Is India forcing partner countries to take sides in US-China cold war?

Indian media spreading fake news about Russian-Chinese rivalry in Mali as part of the effort, writes Andrew Korybko

Russian-Chinese rivalry

India seems extremely uncomfortable with the fact that Russian-Chinese ties remain strong in the aftermath of the recent Galwan incident between the neighboring Asian powers, since the South Asian state can’t bring itself to accept its Eurasian partner’s “balancing” act between them both.

The country’s strategists are pursuing a zero-sum foreign policy influenced by their government’s new American patron, whereby they seek to pressure all of India’s partners to “choose a side” in the New Cold War between the US and China, exactly as New Delhi has already done in support of the former against the latter.

Moscow’s “middle ground” between it and Beijing is therefore regarded as completely unacceptable by Indian decision-makers, who want Russia to more assertively back India in its ambitious competition with China across the vast Afro-Pacific (“Indo-Pacific”) space.

Read more: India’s Latest Infowar On Russia Concerns Fake Chinese Territorial Claims

In pursuit of this grand strategic objective, Indian media — which is influenced by the ruling Bharatiya Janata Party’s (BJP) Hindu nationalists to an extremely strong degree — has taken to spreading fake news about Russia and China in recent weeks in the hopes of driving a wedge between their country’s nominal Brazil Russia India China South Africa (BRICS) and Shanghai Cooperation Organization (SCO) partners.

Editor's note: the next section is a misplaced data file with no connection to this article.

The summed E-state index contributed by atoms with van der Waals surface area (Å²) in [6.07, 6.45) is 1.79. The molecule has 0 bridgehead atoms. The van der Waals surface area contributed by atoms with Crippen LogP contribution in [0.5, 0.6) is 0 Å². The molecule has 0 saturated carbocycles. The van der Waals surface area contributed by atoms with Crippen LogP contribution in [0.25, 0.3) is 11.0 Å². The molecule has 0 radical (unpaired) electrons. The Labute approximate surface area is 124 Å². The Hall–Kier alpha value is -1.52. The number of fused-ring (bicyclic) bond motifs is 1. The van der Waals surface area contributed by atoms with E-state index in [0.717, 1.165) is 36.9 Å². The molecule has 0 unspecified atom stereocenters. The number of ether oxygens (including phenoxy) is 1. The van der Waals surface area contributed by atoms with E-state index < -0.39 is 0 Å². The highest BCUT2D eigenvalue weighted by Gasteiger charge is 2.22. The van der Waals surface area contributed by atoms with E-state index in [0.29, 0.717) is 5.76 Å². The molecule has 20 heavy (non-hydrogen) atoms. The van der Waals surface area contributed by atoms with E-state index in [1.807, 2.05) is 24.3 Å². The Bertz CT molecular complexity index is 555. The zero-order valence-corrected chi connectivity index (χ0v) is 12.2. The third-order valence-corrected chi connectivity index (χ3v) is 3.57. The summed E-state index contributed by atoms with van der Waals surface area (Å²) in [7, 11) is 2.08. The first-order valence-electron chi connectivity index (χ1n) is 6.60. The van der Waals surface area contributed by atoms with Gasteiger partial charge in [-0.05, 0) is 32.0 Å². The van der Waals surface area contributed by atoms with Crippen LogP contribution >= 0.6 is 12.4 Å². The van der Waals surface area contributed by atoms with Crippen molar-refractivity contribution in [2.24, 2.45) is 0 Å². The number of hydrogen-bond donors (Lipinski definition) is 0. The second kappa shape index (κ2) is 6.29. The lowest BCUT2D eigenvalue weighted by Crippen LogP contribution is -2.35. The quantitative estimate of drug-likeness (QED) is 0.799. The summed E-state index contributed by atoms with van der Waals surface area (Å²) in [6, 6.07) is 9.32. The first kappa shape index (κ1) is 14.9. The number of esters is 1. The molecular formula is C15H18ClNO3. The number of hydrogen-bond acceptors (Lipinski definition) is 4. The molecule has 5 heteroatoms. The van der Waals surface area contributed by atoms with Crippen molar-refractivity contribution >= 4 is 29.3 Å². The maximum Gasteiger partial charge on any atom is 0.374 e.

This isn’t the first information warfare attack

Attention to this divide-and-rule meddling was drawn earlier this month in another article which importantly noted that there’s really no reason for India to have commenced this international influence operation in the first place since bilateral ties with Russia are already excellent and arguably, even more promising in the long-term than Russia’s ones with China.

The article warned that carrying out such crude infowar attacks against the Russian-Chinese Strategic partnership risks backfiring on India, since Moscow might begin to trust it less and suspect that New Delhi might even be carrying out this campaign at the behest of its new patron in Washington.

The Frustrated Indian falsely claimed that Moscow’s increasing role in Mali shows that Russia doesn’t give two hoots about China’s interests in the Sahel region, reaffirming that Sino-Russian ties are all about expediency and not the friendship of any kind